Growing Makana… growing your enterprise


July 2017 – a pivotal month in Grahamstown. In the face of hosting a slightly subdued, yet very successful National Arts Festival, the Municipality admitted bankruptcy amid urgent moves to invoke specific Constitutional administration for the local authority. A Transformation Summit was held and potholes were filled, courtesy of emergency funding from the provincial government. Some commentators sadly compared these initiatives to re-arranging the deckchairs on the Titanic.

Sad too was hearing of the liquidation of Stuttafords. Founded in 1858 as a South African  counterpart  to Harrods, Stuttafords became the embodiment of departmental store elegance and style, offering exclusivity and a characteristic shopping experience. Much will probably be written about their demise, but a few things stand out. Their management seemed unable to adapt the business to the global shift to online retailing and despite having an enduring brand, did not fully understand changes in consumer spending or the market they served.

And locally, citizens seemed to finally appreciate the difference between municipal services they pay for and municipal services which are free. In the case of Makana, the services they pay for tend to cost a lot less than those they get for free.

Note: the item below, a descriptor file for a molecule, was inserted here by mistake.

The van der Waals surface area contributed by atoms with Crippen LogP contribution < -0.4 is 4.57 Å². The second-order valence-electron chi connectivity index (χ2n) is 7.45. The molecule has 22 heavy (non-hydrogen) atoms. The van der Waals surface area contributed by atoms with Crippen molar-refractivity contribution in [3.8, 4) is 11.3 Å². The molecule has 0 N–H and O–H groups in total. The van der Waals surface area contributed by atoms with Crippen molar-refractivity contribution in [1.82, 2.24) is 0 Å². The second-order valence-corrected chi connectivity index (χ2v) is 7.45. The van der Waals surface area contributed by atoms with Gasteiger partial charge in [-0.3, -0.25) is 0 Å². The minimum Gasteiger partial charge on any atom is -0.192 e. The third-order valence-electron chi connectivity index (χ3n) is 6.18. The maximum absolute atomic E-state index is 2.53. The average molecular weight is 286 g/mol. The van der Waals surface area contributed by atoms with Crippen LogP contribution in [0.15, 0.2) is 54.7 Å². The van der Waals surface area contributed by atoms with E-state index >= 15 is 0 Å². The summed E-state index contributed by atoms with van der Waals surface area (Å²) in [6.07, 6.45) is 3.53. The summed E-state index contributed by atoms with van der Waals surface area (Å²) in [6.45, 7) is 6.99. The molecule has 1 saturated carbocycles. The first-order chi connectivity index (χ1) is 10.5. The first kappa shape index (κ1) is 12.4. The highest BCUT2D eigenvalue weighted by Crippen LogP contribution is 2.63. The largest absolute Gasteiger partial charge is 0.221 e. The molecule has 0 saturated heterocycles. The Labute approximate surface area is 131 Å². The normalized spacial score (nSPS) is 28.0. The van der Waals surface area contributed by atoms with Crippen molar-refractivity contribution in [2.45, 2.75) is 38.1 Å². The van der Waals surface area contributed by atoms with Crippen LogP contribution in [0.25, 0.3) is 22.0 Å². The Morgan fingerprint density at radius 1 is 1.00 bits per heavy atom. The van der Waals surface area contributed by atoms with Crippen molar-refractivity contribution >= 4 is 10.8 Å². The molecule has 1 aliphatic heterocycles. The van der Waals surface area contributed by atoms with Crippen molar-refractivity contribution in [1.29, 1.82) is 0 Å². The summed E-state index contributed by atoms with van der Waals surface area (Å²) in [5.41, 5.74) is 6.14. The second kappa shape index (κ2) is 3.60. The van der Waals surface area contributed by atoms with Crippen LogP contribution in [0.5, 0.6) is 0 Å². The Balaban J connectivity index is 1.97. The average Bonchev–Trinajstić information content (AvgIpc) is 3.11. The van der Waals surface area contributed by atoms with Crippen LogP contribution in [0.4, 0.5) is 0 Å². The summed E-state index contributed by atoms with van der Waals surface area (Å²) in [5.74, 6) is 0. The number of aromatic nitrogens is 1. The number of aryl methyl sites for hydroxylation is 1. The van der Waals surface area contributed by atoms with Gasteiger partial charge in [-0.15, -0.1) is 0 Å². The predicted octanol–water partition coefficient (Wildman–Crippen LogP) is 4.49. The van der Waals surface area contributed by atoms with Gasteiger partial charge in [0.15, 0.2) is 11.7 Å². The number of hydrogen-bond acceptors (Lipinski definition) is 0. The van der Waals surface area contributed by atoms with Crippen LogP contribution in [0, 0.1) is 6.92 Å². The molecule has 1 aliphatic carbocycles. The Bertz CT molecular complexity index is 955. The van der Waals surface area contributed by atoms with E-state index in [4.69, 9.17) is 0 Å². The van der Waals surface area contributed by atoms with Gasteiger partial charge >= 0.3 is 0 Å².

All enterprises, whether in the public or private sector rely on fundamentals for their existence. Perhaps the most important of these is that expenses cannot exceed income. With financial reserves or loan facilities they may be able to deal with a budget deficit for a limited period, but ultimately there is no escaping the reality; what doesn’t exist cannot be spent or given away.

Enterprises in decline can be stabilised and even returned to a balanced budget or surplus. It requires sound leadership, hard work, commitment and an enabling box of tools to carry out  the repairs.

One  effective tool is a type of ‘reverse engineering’ which starts by setting a positive outcome, followed by revisiting a time and space when the enterprise was in a sustainable position. Then, list the attributes of individual components making up the whole.

The last part is quite serious – it requires the role-players to reflect on each component and to honestly appraise whether it has changed for the worse, better or still serves the organisation. Einstein defined insanity as ‘doing the same things over and over again and expecting different results’. This is where leadership is critical because innovation and  remedial work begins not in the minds of the people, but  in the hearts of those responsible for change.

In reversing the decline in Makana, we could start by identifying a time of growth and committing to the idea of a municipality under strong direction, attracting businesses and enterprises and developing a sustainable environment for job creation and community abundance. It is up to the future leadership of Makana to develop their own list of milestones and past successes, but here is an example of a reverse engineering exercise which could be undertaken by the national government to begin to address the grim economic conditions currently facing South Africans.